Archive for the ‘Behavioral Health’ Category

2017 Healthcare Success Formula: Care Management Sophistication and ‘Patient Stickiness’

November 29th, 2016 by Patricia Donovan

HIN's 13th annual planning session provided a roadmap to key healthcare issues, challenges and opportunities in 2017.

Whether concerned with healthcare delivery or reimbursement for services rendered, providers and payors alike will need to be nimble in the coming year to survive and thrive in a sharply shifting, value-based marketplace, advises Steven Valentine, vice president, Advisory Consulting Services, Premier Inc.

"Be aware: the competitors you've had in the past are changing, and you're seeing more competition with various Internet providers, CVS, Apple, Watson. It's all going to change," said Valentine during Trends Shaping the Healthcare Industry in 2017: A Strategic Planning Session, a November 2016 webinar now available for replay.

But what healthcare shouldn't panic about, at least for the immediate future, is the demise of the Affordable Care Act (ACA).

"[The ACA] is not going to be canceled any time soon," Valentine emphasized during the thirteenth annual planning session sponsored by the Healthcare Intelligence Network. "We would expect it would take two years, at least, to begin to put in some kind of a replacement program."

Assuring participants that within all this industry flux are opportunities, Valentine suggested they follow the lead of retail pharmacy CVS. "CVS envisions itself as a full service healthcare organization with a goal of 'patient stickiness.' In other words, CVS is saying, 'I need patients to rely on me as their source of getting started for healthcare.'"

Later in the program, he offered participants a four-point plan for improving patient stickiness.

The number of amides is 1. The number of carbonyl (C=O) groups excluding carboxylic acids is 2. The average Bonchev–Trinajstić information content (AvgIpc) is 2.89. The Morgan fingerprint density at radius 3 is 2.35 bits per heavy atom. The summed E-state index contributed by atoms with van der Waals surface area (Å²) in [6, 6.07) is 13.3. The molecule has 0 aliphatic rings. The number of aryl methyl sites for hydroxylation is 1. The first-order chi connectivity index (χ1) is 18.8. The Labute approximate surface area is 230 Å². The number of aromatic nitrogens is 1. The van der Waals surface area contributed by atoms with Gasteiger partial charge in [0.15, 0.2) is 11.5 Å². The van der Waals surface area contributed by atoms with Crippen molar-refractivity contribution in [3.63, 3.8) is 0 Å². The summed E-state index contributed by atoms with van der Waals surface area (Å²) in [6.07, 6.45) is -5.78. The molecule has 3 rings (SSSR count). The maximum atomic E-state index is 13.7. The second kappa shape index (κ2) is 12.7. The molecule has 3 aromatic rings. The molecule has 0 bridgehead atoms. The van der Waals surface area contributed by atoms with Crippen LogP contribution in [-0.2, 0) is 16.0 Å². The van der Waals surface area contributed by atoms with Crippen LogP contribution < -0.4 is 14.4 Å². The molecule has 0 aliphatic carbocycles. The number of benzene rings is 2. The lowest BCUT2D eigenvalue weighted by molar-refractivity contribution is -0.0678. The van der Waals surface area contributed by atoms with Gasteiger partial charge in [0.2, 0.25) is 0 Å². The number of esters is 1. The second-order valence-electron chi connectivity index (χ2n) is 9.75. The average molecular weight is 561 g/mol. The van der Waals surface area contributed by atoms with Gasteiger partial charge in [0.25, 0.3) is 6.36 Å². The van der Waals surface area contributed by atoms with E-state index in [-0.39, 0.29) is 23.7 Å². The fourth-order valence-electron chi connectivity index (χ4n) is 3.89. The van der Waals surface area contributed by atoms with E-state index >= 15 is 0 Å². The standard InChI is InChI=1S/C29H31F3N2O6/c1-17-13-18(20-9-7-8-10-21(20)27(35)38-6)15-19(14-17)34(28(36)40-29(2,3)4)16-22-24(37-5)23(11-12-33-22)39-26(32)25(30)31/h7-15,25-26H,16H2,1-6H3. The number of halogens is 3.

As for care management sophistication, Valentine pointed to the pairing of hospitals with a case manager, with incentives for care managers and hospitalists to manage down length of stay, or manage resource consumption.

"We're probably gravitating more toward care management models that are outside the four walls of the hospitals...which will give us better economies, better outcomes, people more specialized in the areas they're in that could really help provide better quality at a lower cost."

And while the healthcare thought leader believes Medicare will remain essentially untouched by the incoming presidential administration, he did identify nearly a dozen areas where President-Elect Donald Trump's 'Better Way' might eventually make its mark on healthcare, including more price transparency and the sale of insurance across state lines.

Moving on to sector-specific forecasts, Valentine outlined four expectations for health plans, including a push for more access points like telehealth and urgent care centers and added pressure to reduce chronic care costs.

Healthcare providers should focus on population health and immerse themselves in data analytics to better prepare for MACRA and the narrow, quality-based provider networks that will result.